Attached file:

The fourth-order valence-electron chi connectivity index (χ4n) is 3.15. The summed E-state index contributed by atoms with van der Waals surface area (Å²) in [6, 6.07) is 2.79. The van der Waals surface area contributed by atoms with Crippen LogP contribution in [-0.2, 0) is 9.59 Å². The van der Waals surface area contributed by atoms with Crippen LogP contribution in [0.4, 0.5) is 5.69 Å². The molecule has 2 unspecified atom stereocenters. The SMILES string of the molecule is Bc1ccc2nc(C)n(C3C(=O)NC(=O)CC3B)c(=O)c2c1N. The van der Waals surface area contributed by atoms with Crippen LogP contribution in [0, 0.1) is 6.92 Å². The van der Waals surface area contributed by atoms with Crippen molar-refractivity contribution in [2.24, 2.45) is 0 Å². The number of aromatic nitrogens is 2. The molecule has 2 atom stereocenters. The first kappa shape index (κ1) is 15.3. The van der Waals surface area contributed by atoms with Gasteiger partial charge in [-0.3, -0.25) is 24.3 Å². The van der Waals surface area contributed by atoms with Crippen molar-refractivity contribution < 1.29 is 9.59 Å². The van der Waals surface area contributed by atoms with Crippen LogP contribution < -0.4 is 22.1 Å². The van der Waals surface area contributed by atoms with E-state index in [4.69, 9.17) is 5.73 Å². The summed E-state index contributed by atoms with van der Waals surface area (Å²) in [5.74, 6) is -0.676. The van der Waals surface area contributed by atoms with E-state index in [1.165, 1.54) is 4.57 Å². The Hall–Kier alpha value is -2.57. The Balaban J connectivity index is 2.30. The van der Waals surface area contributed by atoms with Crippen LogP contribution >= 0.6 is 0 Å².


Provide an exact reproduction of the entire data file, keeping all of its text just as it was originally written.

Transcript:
The fourth-order valence-electron chi connectivity index (χ4n) is 3.15. The summed E-state index contributed by atoms with van der Waals surface area (Å²) in [6, 6.07) is 2.79. The van der Waals surface area contributed by atoms with Crippen LogP contribution in [-0.2, 0) is 9.59 Å². The van der Waals surface area contributed by atoms with Crippen LogP contribution in [0.4, 0.5) is 5.69 Å². The molecule has 2 unspecified atom stereocenters. The SMILES string of the molecule is Bc1ccc2nc(C)n(C3C(=O)NC(=O)CC3B)c(=O)c2c1N. The van der Waals surface area contributed by atoms with Crippen LogP contribution in [0, 0.1) is 6.92 Å². The van der Waals surface area contributed by atoms with Crippen molar-refractivity contribution in [2.24, 2.45) is 0 Å². The number of aromatic nitrogens is 2. The molecule has 2 atom stereocenters. The first kappa shape index (κ1) is 15.3. The van der Waals surface area contributed by atoms with Gasteiger partial charge in [-0.3, -0.25) is 24.3 Å². The van der Waals surface area contributed by atoms with Crippen molar-refractivity contribution < 1.29 is 9.59 Å². The van der Waals surface area contributed by atoms with Crippen LogP contribution < -0.4 is 22.1 Å². The van der Waals surface area contributed by atoms with E-state index in [4.69, 9.17) is 5.73 Å². The summed E-state index contributed by atoms with van der Waals surface area (Å²) in [5.74, 6) is -0.676. The van der Waals surface area contributed by atoms with E-state index in [1.165, 1.54) is 4.57 Å². The Hall–Kier alpha value is -2.57. The Balaban J connectivity index is 2.30. The van der Waals surface area contributed by atoms with Crippen LogP contribution >= 0.6 is 0 Å².